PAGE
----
If you get preoccupied with these other important plans, they may have a hard time convincing you to ditch your plans. In the future, they won’t even bother inviting you anymore. 

Plan A Response to Peer Pressure

This advice is for teens who experienced peer pressure and those who haven’t tried to avoid it. Plan your response in case you encounter negative peers. Have your response or actions ready so it will come naturally and you won’t feel any pressure. 

For instance, somebody asks you to skip class, plan your response in a nice but dismissing tone and say “No thanks”. If somebody invites you to a party, you can say, “I have to go home and feed my cats”. 

Avoid Situations Or Places With Negative Peer Pressure

If you know hanging out in the park exposes you to situations or friends that are bad influences, avoid that situation. If you know going to that rave party exposes you to do drugs, avoid that situation. Trust your instincts; if you think that activity is not doing any good or that you feel guilty, avoid it at all cost. If the “bad kids” are hanging out on the bench, avoid them as well.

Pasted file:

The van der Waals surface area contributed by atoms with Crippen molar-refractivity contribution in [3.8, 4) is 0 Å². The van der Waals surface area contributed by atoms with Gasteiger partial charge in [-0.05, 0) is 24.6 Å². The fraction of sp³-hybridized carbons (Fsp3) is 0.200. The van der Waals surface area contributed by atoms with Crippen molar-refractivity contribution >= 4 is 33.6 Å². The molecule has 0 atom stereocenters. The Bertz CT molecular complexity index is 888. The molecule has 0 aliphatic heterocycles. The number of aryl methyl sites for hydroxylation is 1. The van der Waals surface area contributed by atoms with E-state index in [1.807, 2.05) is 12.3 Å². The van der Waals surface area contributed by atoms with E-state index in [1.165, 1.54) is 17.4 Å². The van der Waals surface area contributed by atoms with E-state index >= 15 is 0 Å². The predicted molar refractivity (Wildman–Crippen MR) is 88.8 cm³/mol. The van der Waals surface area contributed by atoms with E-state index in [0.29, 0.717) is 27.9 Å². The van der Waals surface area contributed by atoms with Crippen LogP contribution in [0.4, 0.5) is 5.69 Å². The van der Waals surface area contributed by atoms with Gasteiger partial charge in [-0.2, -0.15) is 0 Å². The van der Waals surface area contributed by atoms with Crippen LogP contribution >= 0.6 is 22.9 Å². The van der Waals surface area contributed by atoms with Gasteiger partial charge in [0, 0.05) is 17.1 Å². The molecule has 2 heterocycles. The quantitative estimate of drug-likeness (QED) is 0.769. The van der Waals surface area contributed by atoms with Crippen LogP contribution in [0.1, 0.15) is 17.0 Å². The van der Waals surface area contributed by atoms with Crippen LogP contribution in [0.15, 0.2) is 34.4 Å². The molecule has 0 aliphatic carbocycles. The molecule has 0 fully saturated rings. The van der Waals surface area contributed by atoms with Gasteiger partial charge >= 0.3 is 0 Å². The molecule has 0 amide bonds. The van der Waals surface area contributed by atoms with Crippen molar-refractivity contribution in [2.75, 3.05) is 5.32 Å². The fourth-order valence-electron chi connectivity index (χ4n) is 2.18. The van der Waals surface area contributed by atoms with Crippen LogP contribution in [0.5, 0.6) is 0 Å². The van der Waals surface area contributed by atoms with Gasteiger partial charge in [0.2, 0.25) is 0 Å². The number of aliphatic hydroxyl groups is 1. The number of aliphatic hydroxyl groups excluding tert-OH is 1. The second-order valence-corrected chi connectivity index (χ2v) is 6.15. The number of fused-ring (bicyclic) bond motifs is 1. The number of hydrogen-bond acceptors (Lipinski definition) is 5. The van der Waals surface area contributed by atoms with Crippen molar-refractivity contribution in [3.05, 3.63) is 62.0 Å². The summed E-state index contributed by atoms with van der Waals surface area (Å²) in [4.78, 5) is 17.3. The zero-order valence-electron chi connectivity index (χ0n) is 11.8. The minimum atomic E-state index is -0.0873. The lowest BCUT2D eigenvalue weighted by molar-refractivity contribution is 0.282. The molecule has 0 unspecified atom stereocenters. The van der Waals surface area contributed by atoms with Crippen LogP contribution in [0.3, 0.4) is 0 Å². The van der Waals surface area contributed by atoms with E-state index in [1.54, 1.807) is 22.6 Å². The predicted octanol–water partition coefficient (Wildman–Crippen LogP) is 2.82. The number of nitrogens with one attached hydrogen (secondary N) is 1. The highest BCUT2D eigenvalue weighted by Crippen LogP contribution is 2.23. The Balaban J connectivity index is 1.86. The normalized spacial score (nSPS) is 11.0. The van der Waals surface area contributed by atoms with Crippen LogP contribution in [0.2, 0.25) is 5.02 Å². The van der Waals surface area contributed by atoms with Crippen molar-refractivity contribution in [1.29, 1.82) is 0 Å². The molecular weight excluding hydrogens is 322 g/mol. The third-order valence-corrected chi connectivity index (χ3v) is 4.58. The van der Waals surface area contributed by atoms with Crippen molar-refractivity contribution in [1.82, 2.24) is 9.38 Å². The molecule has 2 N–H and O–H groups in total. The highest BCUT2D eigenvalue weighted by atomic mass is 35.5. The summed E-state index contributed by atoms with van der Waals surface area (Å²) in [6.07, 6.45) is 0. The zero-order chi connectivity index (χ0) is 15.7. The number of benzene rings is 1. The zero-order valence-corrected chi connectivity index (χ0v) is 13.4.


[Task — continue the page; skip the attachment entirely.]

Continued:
Talk To Someone

If you’re struggling with this situation, talk to someone you trust. Talk to a trusted friend, your sibling, a cousin, your parents, the school’s guidance counselor. When you talk to someone, you can receive insight and advice on how to handle peer pressure.